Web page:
A style guide frames recommendations which restrict these freedoms with the objective of standardization. The recommendation of a certain variant can be rather arbitrary. In other cases, though, one variant may be better suited than others with respect to some quality criteria. Those quality criteria can pertain to readability and understandability, as well as to the capability (performance, scalability) of the code.

The advantages resulting from programmers following a common style guide are thus first the adherence to quality standards, second the ability to cope with code quickly even if written by others or jointly, and not least and as a consequence the easier maintainability and extensibility of the code.

Why is the tidyverse style guide used as a template and why has it been reworked?

The tidyverse comprises a lot of packages, many of them making it easy to increase the quality of one’s analyses. Those packages got extremly popular in no time. The basis for the tidyverse style guide can be found both in the “Google R style guide” (https://google.github.io/styleguide/Rguide.xml), as well as in the excellent package development book by Hadley Wickham (“R packages” http://r-pkgs.had.co.nz/).

The tidyverse style guide incorporates not only a conventional chapter on syntax but also details and How To’s for package development. It is this broad concept paired with the expertise and wide spread of the tidyverse style guide which made us consider it as a guideline for our daily tasks.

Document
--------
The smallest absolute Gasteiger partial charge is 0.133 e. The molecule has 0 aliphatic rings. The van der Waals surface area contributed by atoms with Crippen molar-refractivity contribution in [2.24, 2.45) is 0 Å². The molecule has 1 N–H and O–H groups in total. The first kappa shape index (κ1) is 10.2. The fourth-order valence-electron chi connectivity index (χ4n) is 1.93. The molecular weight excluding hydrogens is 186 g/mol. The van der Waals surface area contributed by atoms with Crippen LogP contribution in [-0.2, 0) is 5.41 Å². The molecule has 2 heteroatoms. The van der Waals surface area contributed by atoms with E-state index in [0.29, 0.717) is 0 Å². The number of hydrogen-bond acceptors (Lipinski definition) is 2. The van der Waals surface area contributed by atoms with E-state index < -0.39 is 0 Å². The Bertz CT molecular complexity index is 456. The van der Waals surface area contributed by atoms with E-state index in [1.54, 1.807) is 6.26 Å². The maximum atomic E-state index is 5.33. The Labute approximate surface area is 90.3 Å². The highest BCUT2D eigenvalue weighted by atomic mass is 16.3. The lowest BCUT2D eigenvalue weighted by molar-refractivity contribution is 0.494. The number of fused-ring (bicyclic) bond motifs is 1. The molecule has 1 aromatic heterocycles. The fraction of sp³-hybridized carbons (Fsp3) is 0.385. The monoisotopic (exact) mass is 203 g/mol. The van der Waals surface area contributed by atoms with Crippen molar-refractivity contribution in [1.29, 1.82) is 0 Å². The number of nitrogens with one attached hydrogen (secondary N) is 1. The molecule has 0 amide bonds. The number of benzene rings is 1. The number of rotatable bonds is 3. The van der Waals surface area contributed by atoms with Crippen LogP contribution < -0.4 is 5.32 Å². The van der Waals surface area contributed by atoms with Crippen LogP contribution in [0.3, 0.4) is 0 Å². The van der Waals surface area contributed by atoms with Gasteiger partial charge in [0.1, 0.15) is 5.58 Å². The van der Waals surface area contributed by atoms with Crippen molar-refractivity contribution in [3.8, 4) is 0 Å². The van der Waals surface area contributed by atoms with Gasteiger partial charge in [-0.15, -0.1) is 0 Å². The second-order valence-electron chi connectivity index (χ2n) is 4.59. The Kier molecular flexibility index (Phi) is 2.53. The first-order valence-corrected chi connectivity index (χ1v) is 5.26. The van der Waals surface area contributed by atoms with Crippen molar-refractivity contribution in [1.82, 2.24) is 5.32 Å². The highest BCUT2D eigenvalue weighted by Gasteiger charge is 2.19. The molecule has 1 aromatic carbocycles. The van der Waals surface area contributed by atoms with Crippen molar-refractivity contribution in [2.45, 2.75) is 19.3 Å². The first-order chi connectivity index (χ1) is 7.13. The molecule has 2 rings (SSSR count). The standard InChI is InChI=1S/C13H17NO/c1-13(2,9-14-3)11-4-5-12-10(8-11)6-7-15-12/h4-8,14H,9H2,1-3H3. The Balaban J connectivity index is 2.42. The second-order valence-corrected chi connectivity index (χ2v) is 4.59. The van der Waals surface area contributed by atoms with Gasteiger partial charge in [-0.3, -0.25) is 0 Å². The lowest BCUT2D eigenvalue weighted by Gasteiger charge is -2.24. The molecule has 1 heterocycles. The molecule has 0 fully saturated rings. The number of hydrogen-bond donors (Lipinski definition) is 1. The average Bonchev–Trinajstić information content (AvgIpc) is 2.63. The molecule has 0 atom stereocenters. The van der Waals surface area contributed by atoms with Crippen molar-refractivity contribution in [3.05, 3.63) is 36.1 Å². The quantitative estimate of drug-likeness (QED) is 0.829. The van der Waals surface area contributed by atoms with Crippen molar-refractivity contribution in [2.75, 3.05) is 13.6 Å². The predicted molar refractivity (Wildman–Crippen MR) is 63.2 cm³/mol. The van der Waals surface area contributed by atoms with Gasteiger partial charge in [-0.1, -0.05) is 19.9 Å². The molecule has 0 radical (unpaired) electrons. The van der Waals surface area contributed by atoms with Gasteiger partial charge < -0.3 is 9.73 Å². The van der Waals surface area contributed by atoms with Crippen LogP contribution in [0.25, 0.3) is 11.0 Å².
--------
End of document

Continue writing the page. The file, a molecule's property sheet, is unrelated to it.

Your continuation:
In fact, the daqana style guide coincides with the tidyverse style guide for the most part. At particular places explanations have been added to work out the decisions taken, especially where changes have been made. A note has been prepended the chapter regarding the pipe as its use is perceived rather skeptically. A short chapter on unit tests has been added.

The most visual difference is due to the introduction of colorcoding for good and bad examples, thus highly improving user friendlyness. Further, we sought to add hints to fitting lintr functions (https://github.com/jimhester/lintr) immediately in the text where rules are established. Our linters are made available in a file daqana_linters.R facilitating their use with the respective R Studio addin.

The daqana style guide is not considered as complete. We will examine how it proves of value in our daily routine and are planning extensions like a compilation of suitable styler functions (https://github.com/r-lib/styler) in analogy to the linters for upcoming versions.

So, here it is: the first version of the daqana R style guide. Happy coding! https://www.daqana.org/dqstyle-r/

tikzDevice has a new home

Back in February the tikzDevice package became ORPHANED on CRAN. Consequently Kirill Müller and Yihui Xie searched for a new maintainer. When I read about it some time later, we decided that it makes sense for us to step in here. After a brief mail exchange with Yihui Xie the GitHub repository was transfered to our organization and can now be found at https://github.com/daqana/tikzDevice. Meanwhile I have implemented fixes for the existing warning messages from the CRAN checks and uploaded version 0.12, which is currently making its’ way onto CRAN. The next steps will be to work through the existing issues.

What can one do with the tikzDevice? It is a graphics device similar to pdf() or png(). But instead of an image file that might be included in a report as external graphic, it generates files in the TikZ format that makes LaTeX generate the graphic. This enables consistent fonts between text and graphics and TeX’s capabilities for typesetting mathematical equations within graphics. The pdf vignette contains many examples.

One can even use it in a R-markdown document. A document using

in the YAML header and

in a setup chunk will use the same fonts for text and graphics when those are created with dev = "tikz". In this example Palatino with text-figures: